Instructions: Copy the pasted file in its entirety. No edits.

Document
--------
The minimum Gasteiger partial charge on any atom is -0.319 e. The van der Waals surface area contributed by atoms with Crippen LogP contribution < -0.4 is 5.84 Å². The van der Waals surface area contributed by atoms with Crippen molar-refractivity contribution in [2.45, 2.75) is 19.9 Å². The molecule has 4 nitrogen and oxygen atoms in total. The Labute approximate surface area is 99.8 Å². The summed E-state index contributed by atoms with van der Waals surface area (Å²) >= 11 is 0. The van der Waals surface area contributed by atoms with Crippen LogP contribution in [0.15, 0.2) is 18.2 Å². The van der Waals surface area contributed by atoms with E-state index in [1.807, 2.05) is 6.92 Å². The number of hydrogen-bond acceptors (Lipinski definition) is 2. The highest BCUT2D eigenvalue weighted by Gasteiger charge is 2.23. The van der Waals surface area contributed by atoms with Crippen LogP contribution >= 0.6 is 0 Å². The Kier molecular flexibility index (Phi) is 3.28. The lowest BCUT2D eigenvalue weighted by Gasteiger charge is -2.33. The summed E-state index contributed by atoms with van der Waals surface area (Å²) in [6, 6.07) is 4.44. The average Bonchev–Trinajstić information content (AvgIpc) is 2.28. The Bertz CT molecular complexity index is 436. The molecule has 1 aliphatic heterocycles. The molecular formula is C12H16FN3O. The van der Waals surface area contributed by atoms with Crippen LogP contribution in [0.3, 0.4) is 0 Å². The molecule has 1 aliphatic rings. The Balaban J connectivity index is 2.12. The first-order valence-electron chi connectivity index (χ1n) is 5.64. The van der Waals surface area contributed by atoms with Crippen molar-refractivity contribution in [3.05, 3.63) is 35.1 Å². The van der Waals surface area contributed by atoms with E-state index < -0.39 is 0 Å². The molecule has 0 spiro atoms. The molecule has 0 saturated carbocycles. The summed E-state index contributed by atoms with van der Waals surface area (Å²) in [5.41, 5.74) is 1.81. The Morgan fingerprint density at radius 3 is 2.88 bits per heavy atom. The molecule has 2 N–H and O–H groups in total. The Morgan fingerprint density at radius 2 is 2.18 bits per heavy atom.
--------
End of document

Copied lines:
The minimum Gasteiger partial charge on any atom is -0.319 e. The van der Waals surface area contributed by atoms with Crippen LogP contribution < -0.4 is 5.84 Å². The van der Waals surface area contributed by atoms with Crippen molar-refractivity contribution in [2.45, 2.75) is 19.9 Å². The molecule has 4 nitrogen and oxygen atoms in total. The Labute approximate surface area is 99.8 Å². The summed E-state index contributed by atoms with van der Waals surface area (Å²) >= 11 is 0. The van der Waals surface area contributed by atoms with Crippen LogP contribution in [0.15, 0.2) is 18.2 Å². The van der Waals surface area contributed by atoms with E-state index in [1.807, 2.05) is 6.92 Å². The number of hydrogen-bond acceptors (Lipinski definition) is 2. The highest BCUT2D eigenvalue weighted by Gasteiger charge is 2.23. The van der Waals surface area contributed by atoms with Crippen LogP contribution >= 0.6 is 0 Å². The Kier molecular flexibility index (Phi) is 3.28. The lowest BCUT2D eigenvalue weighted by Gasteiger charge is -2.33. The summed E-state index contributed by atoms with van der Waals surface area (Å²) in [6, 6.07) is 4.44. The average Bonchev–Trinajstić information content (AvgIpc) is 2.28. The Bertz CT molecular complexity index is 436. The molecule has 1 aliphatic heterocycles. The molecular formula is C12H16FN3O. The van der Waals surface area contributed by atoms with Crippen LogP contribution in [0.3, 0.4) is 0 Å². The molecule has 1 aliphatic rings. The Balaban J connectivity index is 2.12. The first-order valence-electron chi connectivity index (χ1n) is 5.64. The van der Waals surface area contributed by atoms with Crippen molar-refractivity contribution in [3.05, 3.63) is 35.1 Å². The van der Waals surface area contributed by atoms with E-state index < -0.39 is 0 Å². The molecule has 0 spiro atoms. The molecule has 0 saturated carbocycles. The summed E-state index contributed by atoms with van der Waals surface area (Å²) in [5.41, 5.74) is 1.81. The Morgan fingerprint density at radius 3 is 2.88 bits per heavy atom. The molecule has 2 N–H and O–H groups in total. The Morgan fingerprint density at radius 2 is 2.18 bits per heavy atom.